Monday, May 19, 2014

Concrete Pavers For Driveways

We have pretty much given up on having professionals do the asphalt paving we need.  It appears that if the project won't be $5000 to $6000 for a day's work, it isn't worth their while to drive twenty minutes to where live.  I guess the local economy is recovering.

It appears that we need to do this ourselves.  I am leaning towards use of concrete pavers for the apron on the telescope garage.  (Amazingly enough, telescopes on casters are actually more demanding on the surface than an automobile on pneumatic tires, which spread a lot more load over a lot more area.)

From what I have read, 2 3/8" thick pavers are sufficient for automobiles, but we are getting some damage to the chip seal surface between the telescope garage and the poured asphalt driveway from the UPS trucks.  I think what may make the most sense is to use 4" thick red brick pavers (which will match the color scheme on the concrete around the house) for the garage apron, and then, over several months, extend this until it meets the asphalt driveway.

This also has the advantage that we can expend the money for this in relatively smaller chunks.  The garage apron will be 25' wide and 3' long, or 225 of the 4" x 4" x 8" brick pavers.  These are $0.49 each, so about $130 with sales tax.  Extending this three feet at a time is a tolerable expensive each month.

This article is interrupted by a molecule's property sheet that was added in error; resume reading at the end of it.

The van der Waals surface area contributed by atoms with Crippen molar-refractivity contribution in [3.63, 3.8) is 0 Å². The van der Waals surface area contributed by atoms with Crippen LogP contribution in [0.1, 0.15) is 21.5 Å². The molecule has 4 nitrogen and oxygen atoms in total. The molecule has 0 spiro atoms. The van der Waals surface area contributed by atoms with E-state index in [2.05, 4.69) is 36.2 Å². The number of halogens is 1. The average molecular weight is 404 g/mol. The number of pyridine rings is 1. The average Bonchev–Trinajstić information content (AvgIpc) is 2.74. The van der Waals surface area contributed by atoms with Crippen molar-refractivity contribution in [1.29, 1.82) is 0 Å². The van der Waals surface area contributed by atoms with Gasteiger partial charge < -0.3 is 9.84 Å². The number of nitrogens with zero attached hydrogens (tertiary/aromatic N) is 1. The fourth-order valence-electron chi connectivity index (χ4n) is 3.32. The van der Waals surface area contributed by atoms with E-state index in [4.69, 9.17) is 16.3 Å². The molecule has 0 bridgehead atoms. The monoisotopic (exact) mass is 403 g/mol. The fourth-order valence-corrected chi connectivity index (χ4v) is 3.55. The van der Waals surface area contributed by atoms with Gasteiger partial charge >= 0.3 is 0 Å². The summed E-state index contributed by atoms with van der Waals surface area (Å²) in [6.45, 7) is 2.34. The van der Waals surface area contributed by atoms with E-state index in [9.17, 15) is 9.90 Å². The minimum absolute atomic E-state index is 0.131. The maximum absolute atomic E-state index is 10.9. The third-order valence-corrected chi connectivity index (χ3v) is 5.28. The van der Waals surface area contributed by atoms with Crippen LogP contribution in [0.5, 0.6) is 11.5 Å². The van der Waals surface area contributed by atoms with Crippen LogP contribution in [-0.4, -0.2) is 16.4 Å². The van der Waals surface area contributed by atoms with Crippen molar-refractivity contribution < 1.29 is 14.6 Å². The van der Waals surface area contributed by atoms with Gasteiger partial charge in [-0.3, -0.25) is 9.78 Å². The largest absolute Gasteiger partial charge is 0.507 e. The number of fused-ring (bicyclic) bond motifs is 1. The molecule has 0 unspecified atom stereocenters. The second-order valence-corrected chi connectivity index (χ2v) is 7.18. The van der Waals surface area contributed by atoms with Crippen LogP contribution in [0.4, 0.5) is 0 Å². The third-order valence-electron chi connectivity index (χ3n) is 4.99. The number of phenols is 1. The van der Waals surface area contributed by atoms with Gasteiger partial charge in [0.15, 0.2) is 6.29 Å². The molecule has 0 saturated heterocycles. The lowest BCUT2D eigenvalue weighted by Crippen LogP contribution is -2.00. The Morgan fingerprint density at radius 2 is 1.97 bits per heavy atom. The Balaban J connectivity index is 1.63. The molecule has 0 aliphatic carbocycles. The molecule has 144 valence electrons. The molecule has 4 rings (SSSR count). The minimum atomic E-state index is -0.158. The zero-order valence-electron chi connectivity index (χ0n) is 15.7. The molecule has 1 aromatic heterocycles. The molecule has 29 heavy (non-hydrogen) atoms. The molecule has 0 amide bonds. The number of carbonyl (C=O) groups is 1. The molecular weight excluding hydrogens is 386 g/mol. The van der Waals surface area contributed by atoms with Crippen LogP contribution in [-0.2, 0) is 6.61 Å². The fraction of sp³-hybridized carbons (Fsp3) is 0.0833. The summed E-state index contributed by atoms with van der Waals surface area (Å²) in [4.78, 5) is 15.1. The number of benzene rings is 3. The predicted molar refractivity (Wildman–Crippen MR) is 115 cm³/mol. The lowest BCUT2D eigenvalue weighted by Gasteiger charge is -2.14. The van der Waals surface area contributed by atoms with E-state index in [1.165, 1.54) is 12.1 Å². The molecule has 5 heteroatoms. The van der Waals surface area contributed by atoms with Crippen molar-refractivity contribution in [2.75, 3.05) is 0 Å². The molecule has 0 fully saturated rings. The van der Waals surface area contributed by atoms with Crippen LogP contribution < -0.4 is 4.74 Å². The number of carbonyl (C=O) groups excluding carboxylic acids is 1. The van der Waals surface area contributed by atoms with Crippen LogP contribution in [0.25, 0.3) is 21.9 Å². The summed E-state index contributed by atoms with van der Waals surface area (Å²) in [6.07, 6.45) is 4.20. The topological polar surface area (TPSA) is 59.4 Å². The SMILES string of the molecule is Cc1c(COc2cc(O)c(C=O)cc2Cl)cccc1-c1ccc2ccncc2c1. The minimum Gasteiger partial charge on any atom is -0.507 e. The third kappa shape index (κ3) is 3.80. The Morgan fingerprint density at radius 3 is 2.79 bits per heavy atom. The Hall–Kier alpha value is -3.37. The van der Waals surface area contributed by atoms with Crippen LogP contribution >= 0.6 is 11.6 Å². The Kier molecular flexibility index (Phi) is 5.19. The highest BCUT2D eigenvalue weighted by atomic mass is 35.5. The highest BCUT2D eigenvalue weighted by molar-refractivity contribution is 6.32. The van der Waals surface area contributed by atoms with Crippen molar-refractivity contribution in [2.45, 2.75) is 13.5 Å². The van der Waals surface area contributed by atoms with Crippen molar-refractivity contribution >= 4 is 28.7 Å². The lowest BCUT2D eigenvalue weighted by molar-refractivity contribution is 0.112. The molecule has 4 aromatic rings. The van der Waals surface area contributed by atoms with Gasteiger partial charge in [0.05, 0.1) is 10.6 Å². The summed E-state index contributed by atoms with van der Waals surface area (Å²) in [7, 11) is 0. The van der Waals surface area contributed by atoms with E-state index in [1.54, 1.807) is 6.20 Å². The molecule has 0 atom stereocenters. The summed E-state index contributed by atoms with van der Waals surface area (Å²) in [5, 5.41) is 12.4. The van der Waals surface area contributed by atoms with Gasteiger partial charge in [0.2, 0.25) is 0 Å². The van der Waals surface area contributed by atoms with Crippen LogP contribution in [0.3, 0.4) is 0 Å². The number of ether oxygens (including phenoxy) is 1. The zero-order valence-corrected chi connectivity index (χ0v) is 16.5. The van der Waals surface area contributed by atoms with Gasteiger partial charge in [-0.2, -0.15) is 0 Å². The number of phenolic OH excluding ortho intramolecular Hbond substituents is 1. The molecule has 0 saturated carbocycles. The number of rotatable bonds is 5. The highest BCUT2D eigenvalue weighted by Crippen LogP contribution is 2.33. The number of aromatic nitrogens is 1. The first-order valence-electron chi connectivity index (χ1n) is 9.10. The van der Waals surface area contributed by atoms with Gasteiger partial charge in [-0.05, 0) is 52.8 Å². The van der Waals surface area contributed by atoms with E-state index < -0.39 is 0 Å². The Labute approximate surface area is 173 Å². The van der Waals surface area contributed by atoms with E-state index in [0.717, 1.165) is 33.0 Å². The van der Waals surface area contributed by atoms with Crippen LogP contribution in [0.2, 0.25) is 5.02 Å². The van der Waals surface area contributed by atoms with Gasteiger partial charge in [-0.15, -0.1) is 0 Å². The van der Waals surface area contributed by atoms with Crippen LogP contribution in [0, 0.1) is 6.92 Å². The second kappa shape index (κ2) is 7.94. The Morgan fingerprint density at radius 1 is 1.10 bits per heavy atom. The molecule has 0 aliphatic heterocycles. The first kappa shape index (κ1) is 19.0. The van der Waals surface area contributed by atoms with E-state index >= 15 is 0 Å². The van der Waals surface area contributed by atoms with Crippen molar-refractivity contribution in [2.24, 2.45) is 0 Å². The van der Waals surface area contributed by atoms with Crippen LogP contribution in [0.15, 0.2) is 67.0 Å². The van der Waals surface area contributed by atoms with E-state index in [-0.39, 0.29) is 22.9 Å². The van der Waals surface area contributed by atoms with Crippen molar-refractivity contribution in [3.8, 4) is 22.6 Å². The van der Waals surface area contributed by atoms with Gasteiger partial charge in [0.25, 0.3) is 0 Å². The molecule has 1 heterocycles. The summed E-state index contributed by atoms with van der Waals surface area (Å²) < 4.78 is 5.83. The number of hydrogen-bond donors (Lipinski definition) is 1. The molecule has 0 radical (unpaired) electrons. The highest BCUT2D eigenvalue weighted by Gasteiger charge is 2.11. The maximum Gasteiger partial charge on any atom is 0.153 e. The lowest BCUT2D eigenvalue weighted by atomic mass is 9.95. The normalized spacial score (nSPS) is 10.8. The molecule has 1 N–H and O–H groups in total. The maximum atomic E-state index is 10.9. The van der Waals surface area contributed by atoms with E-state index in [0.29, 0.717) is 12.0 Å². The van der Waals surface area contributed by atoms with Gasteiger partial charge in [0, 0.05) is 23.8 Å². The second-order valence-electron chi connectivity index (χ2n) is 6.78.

1. I've sometimes found the best price on pavers at a landscape supply, home-center, or construction supply. But mostly the best bet is a specialist in premade concrete products.

    Bear in mind that the base and edges are what are really providing your support, and the block is just the low maintenance surface. The cost of gravel and sand has to be factored in, as well as starting with a flat compacted base that is low enough that the gravel, sand, and any tech-fabric all added up come to the desired grade. After placing and leveling 7 tons of gravel by hand, I will never do that again.

    I've actually had pretty good luck using the cheapest and most common type of local pavers, and having the town dump look out for them for me, as well as looking at Craigslist for homeowners that are replacing them. I always have had to buy the majority, but getting even just 20% of the materials for free is a boost to the project budget.

  2. The work - and expense - isn't the pavers or laying them. It's building the compacted stone base and including drainage.

    In a freezing climate one needs to go down well over a foot to put in a coarse gravel base (5/8" - 3/4" stone) for drainage, compact it, then 3"-5" of compacted fines (coarse stone dust), then a 1" smoothed (but uncompacted) sand base, then lay the pavers. The stone, both gravel and fines, go in a few inches at a time, compacting as you go. It's real work, and depending on soil, going down the 14-16 inches to start on the gravel base calls for medium-size power equipment (skid loader with a bucket), or a whole lot of evenings and weekends with an Idiot Stick.

    I'm not sure how well all that will work out if attempted piecemeal over months.

  3. Pavers are labor intensive ground must be compacted and pavers set with sand, plate vibrator etc. look up on DYI before committing to this . can have bad frost heaving in cold climates